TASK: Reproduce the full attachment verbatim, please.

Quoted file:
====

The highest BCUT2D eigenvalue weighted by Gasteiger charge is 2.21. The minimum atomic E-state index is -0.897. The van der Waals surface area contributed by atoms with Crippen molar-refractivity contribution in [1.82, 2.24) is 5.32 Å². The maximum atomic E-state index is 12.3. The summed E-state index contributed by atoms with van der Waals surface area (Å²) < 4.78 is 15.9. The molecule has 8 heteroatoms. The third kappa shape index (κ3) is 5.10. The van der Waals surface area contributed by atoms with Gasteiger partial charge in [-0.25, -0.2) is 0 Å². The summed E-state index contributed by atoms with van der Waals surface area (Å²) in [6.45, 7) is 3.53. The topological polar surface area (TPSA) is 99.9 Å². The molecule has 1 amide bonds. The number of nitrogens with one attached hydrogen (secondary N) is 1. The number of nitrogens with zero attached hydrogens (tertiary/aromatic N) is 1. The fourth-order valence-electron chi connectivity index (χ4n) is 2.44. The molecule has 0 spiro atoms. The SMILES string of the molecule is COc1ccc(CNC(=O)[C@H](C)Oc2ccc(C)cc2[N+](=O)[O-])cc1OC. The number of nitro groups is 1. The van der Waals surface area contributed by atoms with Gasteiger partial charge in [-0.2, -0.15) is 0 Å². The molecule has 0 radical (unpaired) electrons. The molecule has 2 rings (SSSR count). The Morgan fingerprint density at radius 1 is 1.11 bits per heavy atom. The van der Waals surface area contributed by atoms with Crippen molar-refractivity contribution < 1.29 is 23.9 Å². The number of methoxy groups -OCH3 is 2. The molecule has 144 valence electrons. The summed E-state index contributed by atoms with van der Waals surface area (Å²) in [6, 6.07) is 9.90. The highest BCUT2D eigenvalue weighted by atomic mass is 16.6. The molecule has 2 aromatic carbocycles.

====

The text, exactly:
The highest BCUT2D eigenvalue weighted by Gasteiger charge is 2.21. The minimum atomic E-state index is -0.897. The van der Waals surface area contributed by atoms with Crippen molar-refractivity contribution in [1.82, 2.24) is 5.32 Å². The maximum atomic E-state index is 12.3. The summed E-state index contributed by atoms with van der Waals surface area (Å²) < 4.78 is 15.9. The molecule has 8 heteroatoms. The third kappa shape index (κ3) is 5.10. The van der Waals surface area contributed by atoms with Gasteiger partial charge in [-0.25, -0.2) is 0 Å². The summed E-state index contributed by atoms with van der Waals surface area (Å²) in [6.45, 7) is 3.53. The topological polar surface area (TPSA) is 99.9 Å². The molecule has 1 amide bonds. The number of nitrogens with one attached hydrogen (secondary N) is 1. The number of nitrogens with zero attached hydrogens (tertiary/aromatic N) is 1. The fourth-order valence-electron chi connectivity index (χ4n) is 2.44. The molecule has 0 spiro atoms. The SMILES string of the molecule is COc1ccc(CNC(=O)[C@H](C)Oc2ccc(C)cc2[N+](=O)[O-])cc1OC. The number of nitro groups is 1. The van der Waals surface area contributed by atoms with Gasteiger partial charge in [-0.2, -0.15) is 0 Å². The molecule has 0 radical (unpaired) electrons. The molecule has 2 rings (SSSR count). The Morgan fingerprint density at radius 1 is 1.11 bits per heavy atom. The van der Waals surface area contributed by atoms with Crippen molar-refractivity contribution < 1.29 is 23.9 Å². The number of methoxy groups -OCH3 is 2. The molecule has 144 valence electrons. The summed E-state index contributed by atoms with van der Waals surface area (Å²) in [6, 6.07) is 9.90. The highest BCUT2D eigenvalue weighted by atomic mass is 16.6. The molecule has 2 aromatic carbocycles.